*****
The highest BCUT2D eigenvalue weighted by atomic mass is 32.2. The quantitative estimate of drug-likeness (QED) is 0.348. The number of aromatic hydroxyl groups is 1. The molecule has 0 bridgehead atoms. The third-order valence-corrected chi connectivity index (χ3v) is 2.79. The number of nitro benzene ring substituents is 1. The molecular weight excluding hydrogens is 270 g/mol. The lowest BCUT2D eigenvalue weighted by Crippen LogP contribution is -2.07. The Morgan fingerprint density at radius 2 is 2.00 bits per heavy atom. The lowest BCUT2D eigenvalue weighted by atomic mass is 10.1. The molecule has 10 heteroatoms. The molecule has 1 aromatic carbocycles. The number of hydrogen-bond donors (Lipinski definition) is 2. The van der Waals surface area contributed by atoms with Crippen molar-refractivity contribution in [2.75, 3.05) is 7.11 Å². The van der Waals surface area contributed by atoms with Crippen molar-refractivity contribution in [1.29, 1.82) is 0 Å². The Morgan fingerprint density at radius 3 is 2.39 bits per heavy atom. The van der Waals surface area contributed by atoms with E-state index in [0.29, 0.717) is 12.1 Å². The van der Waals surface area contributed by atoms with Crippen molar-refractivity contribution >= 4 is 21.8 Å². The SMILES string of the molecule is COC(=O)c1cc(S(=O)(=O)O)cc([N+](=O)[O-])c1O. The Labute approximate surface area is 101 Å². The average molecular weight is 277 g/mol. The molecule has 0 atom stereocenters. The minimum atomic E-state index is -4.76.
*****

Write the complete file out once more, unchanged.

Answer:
The highest BCUT2D eigenvalue weighted by atomic mass is 32.2. The quantitative estimate of drug-likeness (QED) is 0.348. The number of aromatic hydroxyl groups is 1. The molecule has 0 bridgehead atoms. The third-order valence-corrected chi connectivity index (χ3v) is 2.79. The number of nitro benzene ring substituents is 1. The molecular weight excluding hydrogens is 270 g/mol. The lowest BCUT2D eigenvalue weighted by Crippen LogP contribution is -2.07. The Morgan fingerprint density at radius 2 is 2.00 bits per heavy atom. The lowest BCUT2D eigenvalue weighted by atomic mass is 10.1. The molecule has 10 heteroatoms. The molecule has 1 aromatic carbocycles. The number of hydrogen-bond donors (Lipinski definition) is 2. The van der Waals surface area contributed by atoms with Crippen molar-refractivity contribution in [2.75, 3.05) is 7.11 Å². The van der Waals surface area contributed by atoms with Crippen molar-refractivity contribution in [1.29, 1.82) is 0 Å². The Morgan fingerprint density at radius 3 is 2.39 bits per heavy atom. The van der Waals surface area contributed by atoms with E-state index in [0.29, 0.717) is 12.1 Å². The van der Waals surface area contributed by atoms with Crippen molar-refractivity contribution >= 4 is 21.8 Å². The SMILES string of the molecule is COC(=O)c1cc(S(=O)(=O)O)cc([N+](=O)[O-])c1O. The Labute approximate surface area is 101 Å². The average molecular weight is 277 g/mol. The molecule has 0 atom stereocenters. The minimum atomic E-state index is -4.76.